Experiential study abroad programs face continued pressure to provide evidence of what exactly students gain as the result of such programs. Recently, many in the study abroad arena have touted “outcomes assessment” as a possible means to explain the effects or impacts of study abroad. This paper provides a brief explanation of the history and conceptual tenets of outcomes assessment as a movement within higher education and explores how these may relate to experiential study abroad. The goal of the research presented here was to discover what stakeholders believe can and should be measured when conducting outcomes assessment studies of experiential study abroad programs. SIT Study Abroad served as a case study for the research. Data was collected through a survey which was distributed to three groups of stakeholders: SIT Study Abroad Academic Directors who work at program sites; Brattleboro based SIT Study Abroad staff involved in various levels of management; and SIT Study Abroad Partnership Council members who represent the colleges and universities that send students on SIT Study Abroad programs. The research found varying levels of skepticism amongst stakeholders about the possibility and necessity of quantifying and measuring the outcomes of experiential study abroad. There was some agreement amongst stakeholders regarding the goals and subsequent outcomes of SIT programs. Many stakeholders see value in conducting outcomes assessment studies to better understand how programs affect these outcomes. Stakeholders indicated a preference for longitudinal studies and comparative studies as a method for conducting outcomes assessment. This study seeks to add a new group of voices to the ongoing dialog about the use of outcomes assessment in study abroad. This report will be of interest to anyone who seeks to understand how outcomes assessment and study abroad intersect.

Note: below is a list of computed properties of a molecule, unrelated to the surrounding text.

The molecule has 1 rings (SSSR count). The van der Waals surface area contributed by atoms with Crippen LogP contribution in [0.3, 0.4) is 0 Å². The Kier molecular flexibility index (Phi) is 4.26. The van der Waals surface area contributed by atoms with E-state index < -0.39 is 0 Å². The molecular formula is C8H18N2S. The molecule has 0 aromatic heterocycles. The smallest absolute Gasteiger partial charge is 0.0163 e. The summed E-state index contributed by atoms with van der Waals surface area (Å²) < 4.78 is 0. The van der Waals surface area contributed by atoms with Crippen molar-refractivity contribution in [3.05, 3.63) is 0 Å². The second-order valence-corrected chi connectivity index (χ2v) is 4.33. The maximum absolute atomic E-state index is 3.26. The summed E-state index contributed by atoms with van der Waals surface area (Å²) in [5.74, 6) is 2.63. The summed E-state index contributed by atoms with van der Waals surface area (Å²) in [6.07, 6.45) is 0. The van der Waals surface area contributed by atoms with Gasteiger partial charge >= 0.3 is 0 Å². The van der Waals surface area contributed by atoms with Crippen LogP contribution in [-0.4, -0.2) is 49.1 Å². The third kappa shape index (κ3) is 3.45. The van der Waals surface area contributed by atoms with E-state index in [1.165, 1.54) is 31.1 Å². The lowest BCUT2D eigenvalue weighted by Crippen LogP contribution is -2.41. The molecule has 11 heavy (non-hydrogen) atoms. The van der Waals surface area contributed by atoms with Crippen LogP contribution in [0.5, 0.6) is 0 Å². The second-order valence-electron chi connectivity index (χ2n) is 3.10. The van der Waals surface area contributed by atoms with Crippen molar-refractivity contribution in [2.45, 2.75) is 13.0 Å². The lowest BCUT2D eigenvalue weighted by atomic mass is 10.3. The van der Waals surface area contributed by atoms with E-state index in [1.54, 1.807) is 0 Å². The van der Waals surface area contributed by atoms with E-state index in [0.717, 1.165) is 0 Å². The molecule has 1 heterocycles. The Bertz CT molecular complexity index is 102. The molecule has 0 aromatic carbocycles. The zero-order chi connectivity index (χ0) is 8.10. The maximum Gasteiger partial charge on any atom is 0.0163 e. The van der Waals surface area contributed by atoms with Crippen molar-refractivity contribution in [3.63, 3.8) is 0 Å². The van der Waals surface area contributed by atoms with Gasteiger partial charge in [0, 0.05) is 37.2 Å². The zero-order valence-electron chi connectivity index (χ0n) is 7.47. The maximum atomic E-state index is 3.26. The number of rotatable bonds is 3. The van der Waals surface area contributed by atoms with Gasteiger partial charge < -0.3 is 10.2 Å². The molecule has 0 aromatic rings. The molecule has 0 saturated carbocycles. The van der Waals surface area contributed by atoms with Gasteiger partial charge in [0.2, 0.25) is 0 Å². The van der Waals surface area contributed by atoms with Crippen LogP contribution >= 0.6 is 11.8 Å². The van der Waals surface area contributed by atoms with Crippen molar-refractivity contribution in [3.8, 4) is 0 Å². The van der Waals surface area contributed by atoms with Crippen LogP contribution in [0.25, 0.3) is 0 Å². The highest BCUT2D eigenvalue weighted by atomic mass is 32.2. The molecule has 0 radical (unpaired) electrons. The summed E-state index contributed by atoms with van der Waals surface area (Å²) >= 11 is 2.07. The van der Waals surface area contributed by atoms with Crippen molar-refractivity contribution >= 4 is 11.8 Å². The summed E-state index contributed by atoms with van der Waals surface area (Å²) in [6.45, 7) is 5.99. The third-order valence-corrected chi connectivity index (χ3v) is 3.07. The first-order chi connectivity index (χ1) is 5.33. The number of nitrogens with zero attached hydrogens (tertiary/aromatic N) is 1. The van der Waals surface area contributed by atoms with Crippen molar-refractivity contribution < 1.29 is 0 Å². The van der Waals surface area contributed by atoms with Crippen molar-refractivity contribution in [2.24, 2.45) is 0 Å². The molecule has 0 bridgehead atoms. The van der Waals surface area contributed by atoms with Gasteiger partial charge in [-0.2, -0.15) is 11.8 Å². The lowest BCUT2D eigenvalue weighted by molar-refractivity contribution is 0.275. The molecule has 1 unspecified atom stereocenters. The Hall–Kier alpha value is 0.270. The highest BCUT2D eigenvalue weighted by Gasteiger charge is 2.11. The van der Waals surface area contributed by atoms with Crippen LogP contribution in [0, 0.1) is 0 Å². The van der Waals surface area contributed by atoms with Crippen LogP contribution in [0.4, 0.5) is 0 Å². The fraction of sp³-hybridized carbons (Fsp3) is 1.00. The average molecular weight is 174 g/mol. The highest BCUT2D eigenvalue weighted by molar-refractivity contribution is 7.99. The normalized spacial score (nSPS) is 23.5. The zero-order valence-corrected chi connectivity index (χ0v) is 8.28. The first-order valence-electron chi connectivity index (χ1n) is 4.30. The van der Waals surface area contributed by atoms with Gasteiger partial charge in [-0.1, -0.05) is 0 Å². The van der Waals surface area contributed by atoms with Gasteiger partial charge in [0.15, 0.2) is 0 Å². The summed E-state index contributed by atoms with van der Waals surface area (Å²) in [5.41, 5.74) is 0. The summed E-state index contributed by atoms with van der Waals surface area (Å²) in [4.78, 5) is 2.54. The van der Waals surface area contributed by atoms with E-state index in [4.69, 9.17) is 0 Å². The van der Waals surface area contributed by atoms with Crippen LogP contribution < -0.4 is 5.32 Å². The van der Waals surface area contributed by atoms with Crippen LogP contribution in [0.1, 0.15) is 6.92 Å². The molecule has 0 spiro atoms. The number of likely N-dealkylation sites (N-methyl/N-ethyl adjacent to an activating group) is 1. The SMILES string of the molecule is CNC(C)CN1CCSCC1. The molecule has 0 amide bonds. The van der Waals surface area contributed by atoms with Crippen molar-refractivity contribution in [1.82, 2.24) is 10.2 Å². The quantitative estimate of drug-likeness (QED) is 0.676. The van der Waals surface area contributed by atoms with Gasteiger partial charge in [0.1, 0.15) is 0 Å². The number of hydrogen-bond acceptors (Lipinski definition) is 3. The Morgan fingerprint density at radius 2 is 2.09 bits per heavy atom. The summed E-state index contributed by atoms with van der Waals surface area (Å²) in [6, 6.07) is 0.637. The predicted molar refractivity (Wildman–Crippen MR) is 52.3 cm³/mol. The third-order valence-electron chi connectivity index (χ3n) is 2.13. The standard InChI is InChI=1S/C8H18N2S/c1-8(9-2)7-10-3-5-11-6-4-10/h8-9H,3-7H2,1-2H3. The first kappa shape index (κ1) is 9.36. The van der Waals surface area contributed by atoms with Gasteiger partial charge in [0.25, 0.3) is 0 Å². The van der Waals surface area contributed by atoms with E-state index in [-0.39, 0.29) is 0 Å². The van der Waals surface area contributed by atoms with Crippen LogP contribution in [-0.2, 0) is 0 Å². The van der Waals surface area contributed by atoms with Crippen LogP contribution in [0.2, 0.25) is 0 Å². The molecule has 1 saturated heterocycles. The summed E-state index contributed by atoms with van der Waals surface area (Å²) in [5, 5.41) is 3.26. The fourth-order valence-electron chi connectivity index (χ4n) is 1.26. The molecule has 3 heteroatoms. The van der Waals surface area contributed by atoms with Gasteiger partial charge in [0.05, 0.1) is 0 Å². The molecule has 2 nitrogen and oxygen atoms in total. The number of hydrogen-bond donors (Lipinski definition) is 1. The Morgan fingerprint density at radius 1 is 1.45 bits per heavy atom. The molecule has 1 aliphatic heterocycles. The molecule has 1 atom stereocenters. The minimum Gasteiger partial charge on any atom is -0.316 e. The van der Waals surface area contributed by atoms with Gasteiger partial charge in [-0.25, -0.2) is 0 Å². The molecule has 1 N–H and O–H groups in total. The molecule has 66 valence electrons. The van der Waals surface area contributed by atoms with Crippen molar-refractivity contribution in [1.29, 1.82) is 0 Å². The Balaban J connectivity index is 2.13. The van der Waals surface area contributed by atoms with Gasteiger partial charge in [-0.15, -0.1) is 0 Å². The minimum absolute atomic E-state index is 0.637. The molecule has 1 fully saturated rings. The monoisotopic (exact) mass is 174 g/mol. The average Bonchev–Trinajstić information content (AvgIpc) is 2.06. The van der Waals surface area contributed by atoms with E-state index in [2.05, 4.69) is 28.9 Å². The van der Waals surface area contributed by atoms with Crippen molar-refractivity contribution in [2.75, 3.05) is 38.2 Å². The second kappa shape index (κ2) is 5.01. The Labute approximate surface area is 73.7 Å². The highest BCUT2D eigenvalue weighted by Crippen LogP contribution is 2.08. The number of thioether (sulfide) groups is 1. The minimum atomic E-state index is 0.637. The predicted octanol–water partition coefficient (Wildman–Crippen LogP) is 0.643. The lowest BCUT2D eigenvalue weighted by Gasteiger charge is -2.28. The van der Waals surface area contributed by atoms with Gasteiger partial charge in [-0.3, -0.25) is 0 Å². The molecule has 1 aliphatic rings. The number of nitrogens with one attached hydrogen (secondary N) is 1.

Greeno, Eowyn Louise, "Stakeholder perceptions of the use of outcomes assessment in study abroad" (2004). Capstone Collection. 90.